Portuguese Canonical Verb Structure Versus a Refractory, but Regular, Verb Form
Arthur Brakel will present at today's Phondi meeting on his ongoing work on Portuguese morphophonology. The title and abstract of his presentation are given below.
Portuguese Canonical Verb Structure Versus a Refractory, but Regular, Verb Form. Or: Don Quixote and Procrustes Ride Again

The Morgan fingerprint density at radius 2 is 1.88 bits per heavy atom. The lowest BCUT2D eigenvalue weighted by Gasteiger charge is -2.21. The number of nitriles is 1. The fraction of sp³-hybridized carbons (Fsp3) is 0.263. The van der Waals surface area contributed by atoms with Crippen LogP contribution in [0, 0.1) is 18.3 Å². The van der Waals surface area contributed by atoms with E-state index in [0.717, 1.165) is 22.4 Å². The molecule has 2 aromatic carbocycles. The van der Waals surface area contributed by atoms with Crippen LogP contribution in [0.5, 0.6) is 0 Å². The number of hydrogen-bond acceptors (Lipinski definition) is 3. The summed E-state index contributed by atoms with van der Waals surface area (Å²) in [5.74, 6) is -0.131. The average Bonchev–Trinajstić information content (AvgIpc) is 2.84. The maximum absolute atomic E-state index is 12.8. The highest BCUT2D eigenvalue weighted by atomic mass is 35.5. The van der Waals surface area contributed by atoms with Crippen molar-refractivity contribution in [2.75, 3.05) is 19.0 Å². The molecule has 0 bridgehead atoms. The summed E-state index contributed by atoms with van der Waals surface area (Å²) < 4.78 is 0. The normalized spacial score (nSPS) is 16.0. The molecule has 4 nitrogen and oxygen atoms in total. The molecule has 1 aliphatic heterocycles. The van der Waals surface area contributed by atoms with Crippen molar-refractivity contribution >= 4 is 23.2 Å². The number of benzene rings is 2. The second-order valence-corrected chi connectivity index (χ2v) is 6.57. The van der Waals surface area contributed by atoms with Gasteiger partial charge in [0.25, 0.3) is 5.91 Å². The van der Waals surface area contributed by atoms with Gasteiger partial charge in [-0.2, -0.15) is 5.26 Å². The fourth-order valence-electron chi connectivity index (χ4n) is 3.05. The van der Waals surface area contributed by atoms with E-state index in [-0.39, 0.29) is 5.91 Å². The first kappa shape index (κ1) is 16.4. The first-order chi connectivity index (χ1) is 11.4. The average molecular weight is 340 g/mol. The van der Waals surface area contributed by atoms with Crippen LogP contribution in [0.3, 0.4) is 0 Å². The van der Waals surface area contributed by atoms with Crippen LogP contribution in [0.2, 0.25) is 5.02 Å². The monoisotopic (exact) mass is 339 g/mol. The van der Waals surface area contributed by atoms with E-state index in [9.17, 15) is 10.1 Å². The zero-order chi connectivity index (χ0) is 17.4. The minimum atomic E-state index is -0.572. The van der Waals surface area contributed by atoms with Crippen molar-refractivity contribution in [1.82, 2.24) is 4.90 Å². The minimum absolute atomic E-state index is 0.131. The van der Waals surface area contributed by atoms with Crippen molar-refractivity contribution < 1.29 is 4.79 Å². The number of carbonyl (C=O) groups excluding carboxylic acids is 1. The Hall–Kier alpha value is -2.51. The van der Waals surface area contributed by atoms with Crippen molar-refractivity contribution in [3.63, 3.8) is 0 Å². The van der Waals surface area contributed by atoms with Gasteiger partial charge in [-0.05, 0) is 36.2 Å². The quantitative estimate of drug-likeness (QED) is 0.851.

I, as well as other linguists, have accepted that Portuguese (and Spanish) verbs have a canonical 4 part structure consisting of: 1) a stem, followed by 2) a theme vowel, which is followed by 3) a morpheme indicating the verb’s tense, mood, and aspect, followed by 4) a morpheme identifying the verb’s subject as 1st (subjunctive, anterior, imperfect) are totally transparent in their surface manifestations. There is, however, one past tense form, the perfective past or ‘preterite’, whose forms appear to differ radically from the structure outlined above. In this presentation I show that despite the preterite’s outward aberrancy, it conforms to the canonical pattern, albeit owing to a rule pertaining to its particular tense/mood/aspect morpheme. To do this I examine the transparent past tense forms, identify the parameters necessary for the analysis of Portuguese verbs, review and critique earlier analyses, and then present my means of locating the preterite within the over-all pattern of verbal inflection.